Where can I eat? Or should I take my food with me?
There are many cafes and restaurants to have your meals at while visiting Acadia National Park (and since the park is located along the Atlantic coast, don’t miss out on the plethora of fresh seafood options)!
For quick bites and cafes, some options include Thrive Juice Bar & Kitchen, Coffee Hound Coffee Co., Udder Heaven Ice Cream Retreat, Reel Pizza Cinerama, Downeast Deli, The Happy Clam Shack, Rosalie’s Pizza, Sunrise Café, Adelmann’s Deli, Mount Dessert Bakery, and Choco-Latte Café.
Top-rated restaurants include Helen’s, The Blue Bird Ranch Restaurant, Riverside Take Out, The Stadium, Rose Eden Lobster, The Travelin Lobster, Café This Way, C-Ray Lobster, Jordan’s Restaurant, Atlantic Brewing Company, Reading Room Restaurant, Leary’s Landing Irish Pub, Side Street Café, The Terrace Grille, Mainely Meat Barbecue, Havana, and The Thirsty Whale Tavern.
What gear should I take on the trip?
Be sure to bring all the necessary biking and safety gear with you on your trip to Acadia National Park!
Here is a list of items you should bring: a helmet, e-bike charger, water, backpack, extra battery pack, front and rear lights, bike-appropriate clothing and extra layers, sunscreen, sunglasses, a first aid kit, and a bike repair kit and pump. If you’re planning on camping, be sure to also bring your sleeping bag, tent, food, dishware, and booking information.
Where can I charge my e-bike?
Currently, there are no e-bike specific maps for Acadia National Park. However, you can visit Chargehub for more information on electric vehicle (EV) charging stations in the area.
Cyclists may also be able to charge their e-bikes at some hotels, cafes, restaurants, and campgrounds.
What kind of e-bike do I need to ride in Acadia National Park?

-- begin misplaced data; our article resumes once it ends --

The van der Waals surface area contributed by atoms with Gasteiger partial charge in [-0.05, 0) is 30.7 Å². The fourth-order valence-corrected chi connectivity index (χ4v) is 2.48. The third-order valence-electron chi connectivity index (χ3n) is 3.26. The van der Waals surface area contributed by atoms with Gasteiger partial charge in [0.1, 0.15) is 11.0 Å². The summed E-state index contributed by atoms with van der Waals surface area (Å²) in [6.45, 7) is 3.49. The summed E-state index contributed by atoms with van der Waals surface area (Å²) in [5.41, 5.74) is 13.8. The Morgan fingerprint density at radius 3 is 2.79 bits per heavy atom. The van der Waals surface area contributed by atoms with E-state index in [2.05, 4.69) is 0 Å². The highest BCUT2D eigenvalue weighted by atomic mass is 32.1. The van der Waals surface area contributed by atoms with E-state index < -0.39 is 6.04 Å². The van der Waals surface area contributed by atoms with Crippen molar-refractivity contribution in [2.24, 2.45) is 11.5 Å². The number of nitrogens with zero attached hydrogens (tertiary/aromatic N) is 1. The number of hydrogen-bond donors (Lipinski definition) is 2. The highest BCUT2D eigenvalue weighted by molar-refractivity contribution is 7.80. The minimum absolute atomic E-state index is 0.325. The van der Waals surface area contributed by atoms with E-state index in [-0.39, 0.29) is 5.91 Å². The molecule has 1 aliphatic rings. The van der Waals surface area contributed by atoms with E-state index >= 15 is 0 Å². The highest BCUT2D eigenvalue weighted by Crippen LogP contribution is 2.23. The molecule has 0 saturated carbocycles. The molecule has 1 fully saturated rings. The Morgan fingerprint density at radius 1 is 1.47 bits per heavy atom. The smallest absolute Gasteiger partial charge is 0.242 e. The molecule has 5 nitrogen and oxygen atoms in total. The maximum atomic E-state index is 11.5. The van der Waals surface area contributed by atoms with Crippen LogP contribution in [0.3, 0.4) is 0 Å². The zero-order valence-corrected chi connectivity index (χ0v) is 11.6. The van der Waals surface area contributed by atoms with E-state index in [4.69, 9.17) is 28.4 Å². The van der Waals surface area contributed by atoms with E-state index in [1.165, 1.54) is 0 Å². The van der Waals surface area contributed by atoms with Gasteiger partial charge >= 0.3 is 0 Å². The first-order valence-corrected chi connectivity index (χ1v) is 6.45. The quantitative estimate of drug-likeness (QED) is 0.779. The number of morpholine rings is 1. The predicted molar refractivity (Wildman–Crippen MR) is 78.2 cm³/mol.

Acadia National Park is comprised of multiple trail types and landscapes, including both road cycling and mountain biking. As such, we recommend planning your routes ahead of time and choosing your e-bike accordingly.
For cyclists planning to take road cycling routes, city cruiser and commuter e-bikes are suitable options. For those planning to take more challenging routes and mountain biking trails, either a hybrid or electric mountain bike (eMTB) are ideal!
Where can I rent an e-bike in Acadia National Park, or should I take one with me?
Yes, there are multiple places for you to rent your e-bike while visiting Acadia National Park! We’ll feature these options later in the article.
You can also bring your e-bike with you; however, if you’re planning on using the bicycling routes in the park, be sure that it’s a Class I e-bike that abides by the federal USA and Maine state laws!
What else can I do while on an e-bike trip in Acadia National Park?
There’s plenty to see and do when you visit Acadia National Park!
Some of the top natural sights to see include Cadillac Mountain, Jordan Pond, Schoodic Point, Precipice Trail, Thunder Hole, Otter Cliff, The Beehive Trail, Wild Gardens of Acadia, and Ocean Path.
There are also several beaches and islands to visit, including but not limited to Sand Beach, Little Hunters Beach, Echo Lake Beach, Boulder Beach, Seal Harbor Beach, Bar Island, Little Cranberry Island, and Lamoine State Park.